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A Government Employee PIP: Omen of Removal or Room for Improvement?

Receiving a federal employee Performance Improvement Plan (PIP) can be daunting: PIPs nearly always result in an unfavorable outcome for the employee. Unfortunately, PIPs are used as prerequisites for employee removal or reassignment following a period of subpar performance. Our federal employment attorneys explain what you need to know about a PIP and how to fight a PIP.

What is a PIP?

A performance improvement plan is an assessment given by an employer to explain the employee’s poor performance and grant them an opportunity to improve. No two PIPs are the same as they depend on the employee’s position, agency, and role responsibilities; however, a PIP must include the following:

  • At least one reason for a poor performance rating
  • Observations of performance deficiencies
  • An outline including all requirements for the employee to achieve a positive rating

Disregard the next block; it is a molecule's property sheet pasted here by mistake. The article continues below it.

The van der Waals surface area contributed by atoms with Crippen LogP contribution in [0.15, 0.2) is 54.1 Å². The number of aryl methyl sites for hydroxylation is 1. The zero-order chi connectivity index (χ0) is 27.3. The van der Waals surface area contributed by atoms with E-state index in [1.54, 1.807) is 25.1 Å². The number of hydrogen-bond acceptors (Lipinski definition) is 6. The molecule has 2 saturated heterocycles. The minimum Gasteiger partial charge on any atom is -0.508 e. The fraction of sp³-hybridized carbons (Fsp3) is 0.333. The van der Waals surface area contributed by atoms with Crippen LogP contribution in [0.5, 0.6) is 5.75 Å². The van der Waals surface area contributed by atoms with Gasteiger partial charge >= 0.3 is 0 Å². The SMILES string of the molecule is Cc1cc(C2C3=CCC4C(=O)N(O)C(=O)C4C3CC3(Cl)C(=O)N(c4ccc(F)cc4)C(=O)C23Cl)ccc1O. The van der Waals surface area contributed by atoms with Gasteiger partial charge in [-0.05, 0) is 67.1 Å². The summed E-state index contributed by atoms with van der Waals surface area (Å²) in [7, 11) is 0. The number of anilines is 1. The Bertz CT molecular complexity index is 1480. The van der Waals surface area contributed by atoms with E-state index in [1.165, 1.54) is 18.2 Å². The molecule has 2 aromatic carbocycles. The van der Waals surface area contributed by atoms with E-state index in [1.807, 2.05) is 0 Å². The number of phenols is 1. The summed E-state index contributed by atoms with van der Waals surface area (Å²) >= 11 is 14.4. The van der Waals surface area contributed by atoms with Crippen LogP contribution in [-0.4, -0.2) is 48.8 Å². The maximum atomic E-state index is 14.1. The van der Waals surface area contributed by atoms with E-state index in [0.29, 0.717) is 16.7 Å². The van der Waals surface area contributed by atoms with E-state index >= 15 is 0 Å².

• Standards of the evaluation
  • Offers of training or guidance from management
  • The duration of the PIP
  • Consequences of failing to meet standards of the PIP

With the included information, the employee will know the reason for the PIP, how to improve, and the consequences of failing to meet the PIP’s standards.

Common Outcomes of a PIP

Common outcomes of receiving a PIP and failing to meet the PIP’s standards often include unfavorable results. Unfavorable results include termination of employment, demotion, or reassignment. However, a small number of federal employees who receive PIPs can meet the standards of the plan and retain their position without punishment.

What To Do If You Receive a PIP

If you receive a PIP, you should first contact a trusted federal employment attorney. At your consultation with your attorney, you should bring a copy of your PIP to discuss. Together, you and your attorney will create a plan of action so that you can address the allegations of your poor performance.

If you are a federal employee and have received a performance improvement plan, call our federal employment attorneys today to discuss your PIP and course of action. Contact us online or call us at (202) 759-7780 to schedule your consultation.

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